Is Hypnosis Mind Control?

This is a common question. Naturally, opponents of hypnosis say it is mind control while defenders claim it is not. 

This site claims that hypnosis is not mind control. It says:

Hypnosis is no more mind control than watching TV, listening to a political speech, or attending a worship service. It is my belief that a person will not do anything under hypnosis that is against his/her will.”

This statement makes hypnosis seem like an innocent and non-invasive technique. Don’t people go to a hypnotherapist so that another person (the therapist) can control their minds in order to bring about therapeutic change? These defenders can’t sit on the fence by claiming their technique is as innocent as watching TV, and yet attempt to attract clients by proclaiming hypnosis is powerful enough to help people overcome their battles. A little logic, please.

While people will not do anything while under hypnosis that is against their will, the clients certainly are seeking techniques that will override their will. For instance, people without the willpower to stop smoking are seeking another person to change their wills for them in order to quit.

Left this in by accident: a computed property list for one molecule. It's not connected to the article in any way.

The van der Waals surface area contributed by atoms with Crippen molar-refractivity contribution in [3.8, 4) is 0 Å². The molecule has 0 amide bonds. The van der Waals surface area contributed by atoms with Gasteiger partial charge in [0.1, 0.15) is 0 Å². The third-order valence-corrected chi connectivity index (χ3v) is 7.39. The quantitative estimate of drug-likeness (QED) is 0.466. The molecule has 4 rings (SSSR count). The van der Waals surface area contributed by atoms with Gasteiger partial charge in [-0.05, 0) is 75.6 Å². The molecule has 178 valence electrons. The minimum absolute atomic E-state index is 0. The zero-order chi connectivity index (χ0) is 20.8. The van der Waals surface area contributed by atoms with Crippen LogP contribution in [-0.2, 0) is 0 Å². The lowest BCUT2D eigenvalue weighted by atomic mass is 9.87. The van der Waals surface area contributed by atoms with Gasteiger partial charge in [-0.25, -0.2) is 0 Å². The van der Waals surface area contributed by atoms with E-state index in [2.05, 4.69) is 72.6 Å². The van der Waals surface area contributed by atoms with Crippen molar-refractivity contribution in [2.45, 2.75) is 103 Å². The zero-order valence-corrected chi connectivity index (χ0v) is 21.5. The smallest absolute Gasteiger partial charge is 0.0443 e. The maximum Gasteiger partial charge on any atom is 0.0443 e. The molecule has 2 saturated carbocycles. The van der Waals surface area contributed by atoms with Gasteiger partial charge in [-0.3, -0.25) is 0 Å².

The Arguments from Professing Christians Who Defend Hypnosis

Look at the last sentence in this quote from a United Methodist pastor (bold is mine):

I’ve been a hypnotist for 17 years. And for 17 years I’ve had to deal with people who think hypnosis is of the devil. Where do they get such a notion? Usually, it comes from the non-expert, expert. People who think they know, but they don’t know. People who make blanket statements without researching the facts. People whom you would think know better, but they don‘t. Usually, most objections come from Evangelical Christians who believe the Bible is inerrant [without error]. If the Bible says it, it must be true.”

 

john macarthur

 

Exactly, John MacArthur! There’s the problem right there. Anyone who believes the Bible is errant can make up the rules as he or she goes along.

Oddly, the Methodist pastor then goes on to teach us exegesis and attempts to defend his practice of hypnosis; he states there are no verses in the Bible that prohibit hypnosis. There are also no verses in the Bible that prohibit eating sand, but guess what’s not on the menu tonight?

This pastor also brings out the overused “people fear what they do not understand” defense. Well, many others and I perfectly understand. May I respond with, “people promote the evil that they do not discern”?

Then there’s this  minister and director of hypnotherapy who says,

Some would say that there is no place in religion for hypnosis. I believe that hypnosis and religious faith can work hand in hand to bring about a better life. Jesus said in St. John 10:10, “I am come that you may have life and have it more abundantly.”

Well, in that case, if a better and abundant life is what we’re after, then anything goes.